Hierarchical Materials (Cluster)
The Hierarchical Materials Cluster provides new opportunities for cross-disciplinary student research and training by integrating the strengths of the Materials Science and Engineering and Chemistry Departments in nanostructured materials research with the strengths of the Physics, Electrical Engineering, and Mechanical Engineering Departments in the measurement and modeling of physical properties.
Three themes provide the intellectual foundation of the program:
- Synthesis and Processing
- Multi-scale Imaging and Characterization
- Multi-scale Modeling and Analysis
Cluster themes are explored through coursework, program activities, and research. Cluster students pursue multi-disciplinary Ph.D. research projects that include a range of activities such as:
Synthesis and Processing:
- Synthesis and assembly of semiconductor nanocrystals, nanowires, and carbon nanotubes
- Nanofabrication of patterned thin films for photonics and plasmonics
- Synthesis of novel thermoelectric materials
- Nanopatterning of functional oxides
Multi-Scale Imaging and Characterization:
- Scanning tunneling microscopy
- Atomic force microscopy and near-field scanning optical microscopy
- Advanced electron microscopy and tomography
- Surface-sensitive spectroscopy
Multi-scale Modeling and Analysis:
- Finite-difference time domain simulations
- Density functional theory
- Multi-scale mechanical modeling
Programs and events
The Hierarchical Materials Cluster provides a series of programs and events including a scientific writing workshop and a lunch seminar series. More details will be disseminated to program participants in advance of these events.
Who should apply?
Doctoral candidates from any field are eligible to apply to join this intellectual “home” outside their department. Past participants have come from the following programs:
- Materials Science and Engineering
- Electrical Engineering
- Computer Science
- Mechanical Engineering.
How to apply
First-year students are invited to take part in the symposia, work groups, and colloquia offered by all of the clusters to see what may interest them later in their career. At the end of their first year, students will apply to a cluster.
Who to contact
Please contact the program director, listed below, with questions about this program.
- Mark Hersam
Professor, Materials Science and Engineering
2220 Campus Drive
Evanston, IL 60208-3108
Phone: (847) 491-2696
The following requirements are in addition to, or further elaborate upon, those requirements outlined in The Graduate School Policy Guide.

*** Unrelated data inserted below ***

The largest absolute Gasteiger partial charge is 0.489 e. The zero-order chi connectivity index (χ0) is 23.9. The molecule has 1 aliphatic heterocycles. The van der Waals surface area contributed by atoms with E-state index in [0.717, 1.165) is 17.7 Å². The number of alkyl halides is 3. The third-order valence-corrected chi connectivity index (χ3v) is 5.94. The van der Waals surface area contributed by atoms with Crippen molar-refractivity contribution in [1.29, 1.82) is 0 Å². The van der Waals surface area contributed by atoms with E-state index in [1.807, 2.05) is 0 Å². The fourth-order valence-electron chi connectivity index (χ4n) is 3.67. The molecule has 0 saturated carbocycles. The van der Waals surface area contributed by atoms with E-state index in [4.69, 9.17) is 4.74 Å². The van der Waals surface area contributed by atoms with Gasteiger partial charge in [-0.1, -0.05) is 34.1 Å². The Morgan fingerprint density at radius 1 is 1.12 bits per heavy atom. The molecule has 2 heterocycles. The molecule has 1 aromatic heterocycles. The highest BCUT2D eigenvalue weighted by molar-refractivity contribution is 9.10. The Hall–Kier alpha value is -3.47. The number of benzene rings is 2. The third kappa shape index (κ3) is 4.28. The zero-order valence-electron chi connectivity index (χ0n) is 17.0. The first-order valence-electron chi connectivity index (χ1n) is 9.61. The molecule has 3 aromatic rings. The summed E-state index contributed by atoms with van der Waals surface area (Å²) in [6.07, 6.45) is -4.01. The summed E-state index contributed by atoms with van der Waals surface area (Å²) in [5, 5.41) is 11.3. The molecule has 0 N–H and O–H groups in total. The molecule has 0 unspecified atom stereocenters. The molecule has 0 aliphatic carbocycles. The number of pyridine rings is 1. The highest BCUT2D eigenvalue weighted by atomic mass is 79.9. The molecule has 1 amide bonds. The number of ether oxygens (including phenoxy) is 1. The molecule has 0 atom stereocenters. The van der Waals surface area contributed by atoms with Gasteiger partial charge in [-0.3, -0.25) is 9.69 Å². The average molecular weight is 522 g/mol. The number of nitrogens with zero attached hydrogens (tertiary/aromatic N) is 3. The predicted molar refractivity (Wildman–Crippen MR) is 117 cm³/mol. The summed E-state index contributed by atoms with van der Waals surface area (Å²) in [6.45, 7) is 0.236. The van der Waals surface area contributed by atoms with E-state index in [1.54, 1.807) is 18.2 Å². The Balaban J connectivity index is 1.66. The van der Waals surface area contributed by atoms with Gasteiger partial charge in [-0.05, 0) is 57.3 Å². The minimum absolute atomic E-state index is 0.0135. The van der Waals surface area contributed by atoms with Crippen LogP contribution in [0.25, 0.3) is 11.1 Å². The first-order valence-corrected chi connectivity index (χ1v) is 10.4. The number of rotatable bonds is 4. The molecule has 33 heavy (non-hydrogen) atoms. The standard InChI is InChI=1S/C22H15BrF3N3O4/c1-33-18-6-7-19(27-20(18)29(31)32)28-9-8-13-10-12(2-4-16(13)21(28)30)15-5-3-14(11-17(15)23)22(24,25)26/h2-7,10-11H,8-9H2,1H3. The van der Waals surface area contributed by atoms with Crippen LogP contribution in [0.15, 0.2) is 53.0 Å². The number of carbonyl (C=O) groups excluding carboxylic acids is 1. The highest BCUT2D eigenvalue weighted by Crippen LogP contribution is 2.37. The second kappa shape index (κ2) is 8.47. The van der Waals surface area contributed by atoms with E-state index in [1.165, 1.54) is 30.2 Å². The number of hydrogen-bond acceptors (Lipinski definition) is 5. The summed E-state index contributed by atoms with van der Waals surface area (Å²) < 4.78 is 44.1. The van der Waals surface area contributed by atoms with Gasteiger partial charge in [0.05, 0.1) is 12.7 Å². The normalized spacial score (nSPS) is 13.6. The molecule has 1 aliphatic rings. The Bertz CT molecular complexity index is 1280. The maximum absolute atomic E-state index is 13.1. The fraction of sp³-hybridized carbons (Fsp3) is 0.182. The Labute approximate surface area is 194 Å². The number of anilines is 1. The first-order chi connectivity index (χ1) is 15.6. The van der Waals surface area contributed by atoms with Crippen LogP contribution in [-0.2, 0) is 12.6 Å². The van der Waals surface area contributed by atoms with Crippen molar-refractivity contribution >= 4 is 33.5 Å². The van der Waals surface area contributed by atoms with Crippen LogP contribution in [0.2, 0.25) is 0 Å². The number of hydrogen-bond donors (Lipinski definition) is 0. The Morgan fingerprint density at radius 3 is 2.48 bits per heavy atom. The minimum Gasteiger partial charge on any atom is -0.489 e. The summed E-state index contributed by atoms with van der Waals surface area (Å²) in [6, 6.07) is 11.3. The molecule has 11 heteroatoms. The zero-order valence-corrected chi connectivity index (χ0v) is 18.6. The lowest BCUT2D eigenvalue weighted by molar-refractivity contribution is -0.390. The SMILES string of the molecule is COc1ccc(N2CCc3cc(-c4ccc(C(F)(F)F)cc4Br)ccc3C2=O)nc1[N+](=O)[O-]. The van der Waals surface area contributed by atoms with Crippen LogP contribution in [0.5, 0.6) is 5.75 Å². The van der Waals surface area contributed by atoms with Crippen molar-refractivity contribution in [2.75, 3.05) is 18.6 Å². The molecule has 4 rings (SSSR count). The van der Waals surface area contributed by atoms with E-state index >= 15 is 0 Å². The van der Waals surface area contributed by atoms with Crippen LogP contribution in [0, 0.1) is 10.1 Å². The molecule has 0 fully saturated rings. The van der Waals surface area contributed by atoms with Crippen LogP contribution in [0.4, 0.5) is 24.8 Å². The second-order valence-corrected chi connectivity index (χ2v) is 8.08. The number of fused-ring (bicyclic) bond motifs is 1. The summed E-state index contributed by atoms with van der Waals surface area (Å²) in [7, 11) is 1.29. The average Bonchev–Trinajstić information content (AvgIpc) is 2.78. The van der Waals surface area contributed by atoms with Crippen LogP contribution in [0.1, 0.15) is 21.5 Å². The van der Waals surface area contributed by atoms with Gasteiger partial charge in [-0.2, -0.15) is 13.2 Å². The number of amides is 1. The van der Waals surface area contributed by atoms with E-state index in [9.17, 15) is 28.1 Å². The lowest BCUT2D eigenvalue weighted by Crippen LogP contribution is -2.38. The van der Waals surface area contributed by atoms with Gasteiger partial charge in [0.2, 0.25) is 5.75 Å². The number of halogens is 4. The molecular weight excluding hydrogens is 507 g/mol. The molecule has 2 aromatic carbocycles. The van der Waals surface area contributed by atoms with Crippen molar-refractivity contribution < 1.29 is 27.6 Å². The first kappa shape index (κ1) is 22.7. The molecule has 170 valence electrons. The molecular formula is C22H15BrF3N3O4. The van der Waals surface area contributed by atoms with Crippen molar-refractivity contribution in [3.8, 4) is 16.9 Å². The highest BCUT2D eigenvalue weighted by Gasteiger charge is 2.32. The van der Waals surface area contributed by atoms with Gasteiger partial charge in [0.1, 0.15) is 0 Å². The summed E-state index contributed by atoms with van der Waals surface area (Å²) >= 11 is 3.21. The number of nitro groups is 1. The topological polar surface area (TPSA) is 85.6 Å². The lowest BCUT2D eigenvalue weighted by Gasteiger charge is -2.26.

Students in the program will complete degree requirements in their respective home departments of Materials Science and Engineering, Chemistry, Physics, Electrical and Computer Engineering, Computer Science, and Mechanical Engineering. The core curriculum will consist of a for-credit graduate apprenticeship seminar together with two electives taken from the following list of courses:
- MAT_SCI 376: Nanomaterials
- MAT_SCI 380: Introduction to Surface Science and Spectroscopy
- MAT_SCI 451: Physics of Solids
- MAT_SCI 456: Functional Metamaterials
- MAT_SCI 458 Atomic-Scale Computational Materials Science
- MAT_SCI 460: Electron Microscopy
- CHEM 307: Materials and Nano Chemistry
- CHEM 345: Advanced Inorganic Chemistry
- CHEM 448: Computational Chemistry
- CHEM 445: Science and Technology at the Nanoscale
- PHYSICS 422-1,2,3: Condensed Matter Physics
- PHYSICS 436: Mesoscopic and Nanometer Scale Physics
- PHYSICS 450: Advanced Topics in Condensed Matter Physics
- ELEC_ENG 384: Solid State Electronic Devices
- ES_APPM 346: Modeling/Computation
Additional courses are being developed specifically for the program, and courses not listed may be counted towards the program requirement by petition to the executive committee.
Graduate students in the program will form a thesis committee consisting of at least two program members with one member from outside the student’s home department. Participation in extra-curricular program activities is expected.
Prospective students should indicate interest in the Hierarchal Materials program on applications to the graduate programs of their intended home departments (MSE, Chemistry, ECE, CS, Physics, Mech E). Students are admitted into the Hierarchical Materials program at the end of the first year of study. Further details on the process will be provided in the summer of the first year.